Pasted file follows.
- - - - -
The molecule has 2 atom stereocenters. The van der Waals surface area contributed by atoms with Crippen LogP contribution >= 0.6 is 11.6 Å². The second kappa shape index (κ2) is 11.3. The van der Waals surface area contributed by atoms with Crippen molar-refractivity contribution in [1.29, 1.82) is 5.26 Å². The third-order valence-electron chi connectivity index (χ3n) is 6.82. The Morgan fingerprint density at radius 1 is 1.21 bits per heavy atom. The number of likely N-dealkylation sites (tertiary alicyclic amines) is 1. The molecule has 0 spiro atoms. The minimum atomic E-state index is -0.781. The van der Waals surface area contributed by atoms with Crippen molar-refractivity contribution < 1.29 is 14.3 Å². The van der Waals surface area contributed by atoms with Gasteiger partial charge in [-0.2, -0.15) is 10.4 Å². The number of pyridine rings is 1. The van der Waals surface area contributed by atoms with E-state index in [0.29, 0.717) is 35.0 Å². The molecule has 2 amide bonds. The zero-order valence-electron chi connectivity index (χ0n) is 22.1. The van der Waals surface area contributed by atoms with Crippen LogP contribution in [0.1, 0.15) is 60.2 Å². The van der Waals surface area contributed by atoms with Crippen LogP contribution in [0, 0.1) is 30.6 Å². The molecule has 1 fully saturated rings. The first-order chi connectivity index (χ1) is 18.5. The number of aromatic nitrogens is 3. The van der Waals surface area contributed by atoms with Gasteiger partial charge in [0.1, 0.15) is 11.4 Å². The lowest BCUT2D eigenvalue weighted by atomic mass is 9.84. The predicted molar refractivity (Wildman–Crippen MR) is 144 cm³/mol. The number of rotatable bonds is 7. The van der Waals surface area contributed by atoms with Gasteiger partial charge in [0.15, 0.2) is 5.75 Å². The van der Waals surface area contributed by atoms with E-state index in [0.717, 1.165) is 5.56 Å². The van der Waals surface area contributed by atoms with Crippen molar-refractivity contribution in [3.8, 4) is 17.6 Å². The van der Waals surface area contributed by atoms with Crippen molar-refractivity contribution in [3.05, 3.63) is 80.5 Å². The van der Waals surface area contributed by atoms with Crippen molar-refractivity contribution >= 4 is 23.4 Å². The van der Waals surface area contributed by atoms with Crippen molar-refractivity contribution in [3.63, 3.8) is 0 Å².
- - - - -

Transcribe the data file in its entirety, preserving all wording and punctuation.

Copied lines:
The molecule has 2 atom stereocenters. The van der Waals surface area contributed by atoms with Crippen LogP contribution >= 0.6 is 11.6 Å². The second kappa shape index (κ2) is 11.3. The van der Waals surface area contributed by atoms with Crippen molar-refractivity contribution in [1.29, 1.82) is 5.26 Å². The third-order valence-electron chi connectivity index (χ3n) is 6.82. The Morgan fingerprint density at radius 1 is 1.21 bits per heavy atom. The number of likely N-dealkylation sites (tertiary alicyclic amines) is 1. The molecule has 0 spiro atoms. The minimum atomic E-state index is -0.781. The van der Waals surface area contributed by atoms with Crippen molar-refractivity contribution < 1.29 is 14.3 Å². The van der Waals surface area contributed by atoms with Gasteiger partial charge in [-0.2, -0.15) is 10.4 Å². The number of pyridine rings is 1. The van der Waals surface area contributed by atoms with E-state index in [0.29, 0.717) is 35.0 Å². The molecule has 2 amide bonds. The zero-order valence-electron chi connectivity index (χ0n) is 22.1. The van der Waals surface area contributed by atoms with Crippen LogP contribution in [0.1, 0.15) is 60.2 Å². The van der Waals surface area contributed by atoms with Crippen LogP contribution in [0, 0.1) is 30.6 Å². The molecule has 1 fully saturated rings. The first-order chi connectivity index (χ1) is 18.5. The number of aromatic nitrogens is 3. The van der Waals surface area contributed by atoms with Gasteiger partial charge in [0.1, 0.15) is 11.4 Å². The lowest BCUT2D eigenvalue weighted by atomic mass is 9.84. The predicted molar refractivity (Wildman–Crippen MR) is 144 cm³/mol. The number of rotatable bonds is 7. The van der Waals surface area contributed by atoms with Gasteiger partial charge in [0.15, 0.2) is 5.75 Å². The van der Waals surface area contributed by atoms with E-state index in [0.717, 1.165) is 5.56 Å². The van der Waals surface area contributed by atoms with Crippen molar-refractivity contribution in [3.8, 4) is 17.6 Å². The van der Waals surface area contributed by atoms with Crippen molar-refractivity contribution in [3.05, 3.63) is 80.5 Å². The van der Waals surface area contributed by atoms with Crippen molar-refractivity contribution >= 4 is 23.4 Å². The van der Waals surface area contributed by atoms with Crippen molar-refractivity contribution in [3.63, 3.8) is 0 Å².